Documentary review: 13th

“Neither slavery nor involuntary servitude, except as a punishment for crime whereof the party shall have been duly convicted, shall exist within the United States, or any place subject to their jurisdiction.”

-The 13th Amendment

The amendment above, is what this documentary centers its historical timeline on. The documentary 13th, directed by Ava DuVernay, explores the history of U.S. racial inequality. 13th is filled with many shocking statistics, audio recordings of U.S. leaders, and videos of hate crimes against black people. The documemntary also focuses on the fact that the U.S. prison population is disproportionately filled with black people. 13th analyzes the way society views black people and the history behind the racist caricature of black people as thugs.

Usually I’m not a fan of documentaries, but this one is one that is worth the watch. While watching it, I couldn’t help but get engrossed in the way information was presented, and to be in shock at the statistics presented.

13th has a 96% on Rotten Tomatoes, an 8.2/10 on IMDb, and recieved overall glowing reviews.

National Coming Out Day: General attitude and do’s/don’ts

National Coming Out Day is fast approaching on Wednesday, October 11th. With this in mind,  I would like to talk about how people feel on this day, and things to do and not do.

First things first; some do’s and don’ts.

  • DO be respectful

Coming out can be a hard thing for some people and the last thing they need is disrespect for being themselves.

  • DO say kind things if someone comes out to you

If someone comes out to you, be kind. Say “I’m here to support you.” Or “I will care about you no matter what.” Saying things like this will enforce trust in your friendship or any other relationship type.

  • DON’T out other people

It’s disrespectful to someone if you out them. It doesn’t matter if you don’t think it’s not a big deal or that they should come out. It’s an invasion of their privacy. If they came out to you that means they felt safe enough and trusted you enough to tell you, and by outing them, you immeadiately demolish that trust system.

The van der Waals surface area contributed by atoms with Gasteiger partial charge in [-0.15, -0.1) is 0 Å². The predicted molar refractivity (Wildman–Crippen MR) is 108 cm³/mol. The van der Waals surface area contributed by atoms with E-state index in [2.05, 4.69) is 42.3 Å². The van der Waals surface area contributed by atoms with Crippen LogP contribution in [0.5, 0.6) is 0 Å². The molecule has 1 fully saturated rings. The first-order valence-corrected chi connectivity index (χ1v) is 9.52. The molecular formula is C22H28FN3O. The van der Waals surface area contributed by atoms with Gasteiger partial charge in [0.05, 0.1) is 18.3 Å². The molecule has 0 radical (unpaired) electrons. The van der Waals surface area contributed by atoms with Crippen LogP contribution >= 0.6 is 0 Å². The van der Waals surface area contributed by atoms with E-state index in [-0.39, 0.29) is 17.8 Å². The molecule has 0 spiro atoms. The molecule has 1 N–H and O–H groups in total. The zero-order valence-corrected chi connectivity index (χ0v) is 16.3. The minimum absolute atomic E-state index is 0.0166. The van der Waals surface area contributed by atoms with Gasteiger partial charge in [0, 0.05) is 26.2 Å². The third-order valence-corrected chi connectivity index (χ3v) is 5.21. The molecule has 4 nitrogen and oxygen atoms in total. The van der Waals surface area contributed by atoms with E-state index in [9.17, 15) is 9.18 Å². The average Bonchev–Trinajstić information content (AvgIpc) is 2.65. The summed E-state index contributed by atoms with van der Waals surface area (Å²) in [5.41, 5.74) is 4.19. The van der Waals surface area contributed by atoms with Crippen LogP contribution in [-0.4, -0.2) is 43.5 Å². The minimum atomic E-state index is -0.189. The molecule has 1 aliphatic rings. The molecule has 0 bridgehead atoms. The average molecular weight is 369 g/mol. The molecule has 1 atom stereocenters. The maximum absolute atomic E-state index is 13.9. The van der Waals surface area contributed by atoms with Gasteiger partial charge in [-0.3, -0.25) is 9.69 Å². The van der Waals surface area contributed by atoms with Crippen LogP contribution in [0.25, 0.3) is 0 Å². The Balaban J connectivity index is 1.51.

• DON’T come out as straight

Considering everyone’s first assumption of people is that they’re straight, there is no need to say this. This is not your day. It is a day for a marginalized group to feel proud about who they are and not have to hide it anymore.

  • DON’T fake “out” someone

If your first reaction to this day is to out someone who’s not in the LGBT+ community as a joke, then don’t do it. Here’s why: It perpetuates a system of oppression that continually makes people in the LGBT+ community the butt of a joke.

  • DON’T force yourself to come out

It’s ok if you don’t come out. This day shouldn’t make you uncomfortable. Come out on your own terms.

  • DON’T pressure someone to come out

People may not be ready to come out or be in a safe position to come out. If you force someone to come out when it’s unsafe you may put your friend in a dangerous situation.

  • DON’T feel like you have to come out on National Coming Out Day

 Come out when you want to come out. Come out when you feel most safe, and ready to, and come out to someone you trust.

Next I’ll talk about the general attitude towards this day. For this I interviewed 9 people who are apart of the LGBT+ community and asked them 4 questions pertaining to National Coming Out Day. Here are some of their answers (if their name and sexuality appear, I obtained clear consent to use it):